let one's hair down, to

let one's hair down

Also, let down one's hair. Drop one's reserve or inhibitions, behave casually or informally, as in Whenever the two sisters get together, they let their hair down and discuss all their problems . This expression alludes to the practice of women taking down their pinned-up long hair only in the privacy of the bedroom. [c. 1900]
See also: down, hair, let

let one's hair down, to

To give free expression to one’s private views; to behave informally. The term alludes to the long-standing practice of women wearing their long hair pinned up in a variety of styles and taking it down only in the privacy of the bedroom. At first (mid-nineteenth century) the term was to let down the back hair; later it was simply hair. P. G. Wodehouse used it in Heavy Weather (1933): “We can take our hair down and tell each other our right names.”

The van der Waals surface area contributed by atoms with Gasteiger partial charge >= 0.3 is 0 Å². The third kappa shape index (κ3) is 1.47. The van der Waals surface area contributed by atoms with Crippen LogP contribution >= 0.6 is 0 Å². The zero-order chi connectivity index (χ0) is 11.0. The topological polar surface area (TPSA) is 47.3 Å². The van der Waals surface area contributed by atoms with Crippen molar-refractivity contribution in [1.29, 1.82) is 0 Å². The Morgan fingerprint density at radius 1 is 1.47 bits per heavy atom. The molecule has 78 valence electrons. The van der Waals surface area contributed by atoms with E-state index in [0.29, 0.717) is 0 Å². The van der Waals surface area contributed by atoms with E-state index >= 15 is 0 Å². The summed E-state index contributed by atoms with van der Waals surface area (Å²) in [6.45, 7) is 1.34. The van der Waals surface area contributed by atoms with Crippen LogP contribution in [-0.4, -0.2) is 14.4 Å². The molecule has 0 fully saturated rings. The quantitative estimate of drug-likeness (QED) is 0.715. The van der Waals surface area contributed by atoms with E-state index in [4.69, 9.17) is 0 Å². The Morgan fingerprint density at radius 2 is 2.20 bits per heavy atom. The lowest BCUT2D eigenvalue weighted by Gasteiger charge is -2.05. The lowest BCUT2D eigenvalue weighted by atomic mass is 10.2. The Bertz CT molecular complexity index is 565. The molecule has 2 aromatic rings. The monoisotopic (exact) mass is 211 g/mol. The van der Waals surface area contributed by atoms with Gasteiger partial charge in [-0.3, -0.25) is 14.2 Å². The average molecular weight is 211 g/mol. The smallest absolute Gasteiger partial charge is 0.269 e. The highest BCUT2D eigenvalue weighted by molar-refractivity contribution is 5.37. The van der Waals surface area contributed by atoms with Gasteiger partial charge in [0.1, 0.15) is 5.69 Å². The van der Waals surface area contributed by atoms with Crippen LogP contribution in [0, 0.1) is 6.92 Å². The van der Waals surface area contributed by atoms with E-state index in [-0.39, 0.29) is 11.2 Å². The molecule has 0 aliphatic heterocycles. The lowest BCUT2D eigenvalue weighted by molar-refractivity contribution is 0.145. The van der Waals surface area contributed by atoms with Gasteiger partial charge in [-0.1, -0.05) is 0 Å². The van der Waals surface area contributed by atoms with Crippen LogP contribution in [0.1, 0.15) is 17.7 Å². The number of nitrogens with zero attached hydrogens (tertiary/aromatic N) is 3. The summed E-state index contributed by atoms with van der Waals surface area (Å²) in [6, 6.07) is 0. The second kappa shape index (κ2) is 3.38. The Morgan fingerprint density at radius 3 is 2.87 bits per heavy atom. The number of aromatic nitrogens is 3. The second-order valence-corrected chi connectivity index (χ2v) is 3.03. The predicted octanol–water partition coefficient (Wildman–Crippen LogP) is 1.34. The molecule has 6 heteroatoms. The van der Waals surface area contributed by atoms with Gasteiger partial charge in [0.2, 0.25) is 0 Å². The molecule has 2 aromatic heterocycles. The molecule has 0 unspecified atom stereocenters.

See also: hair, let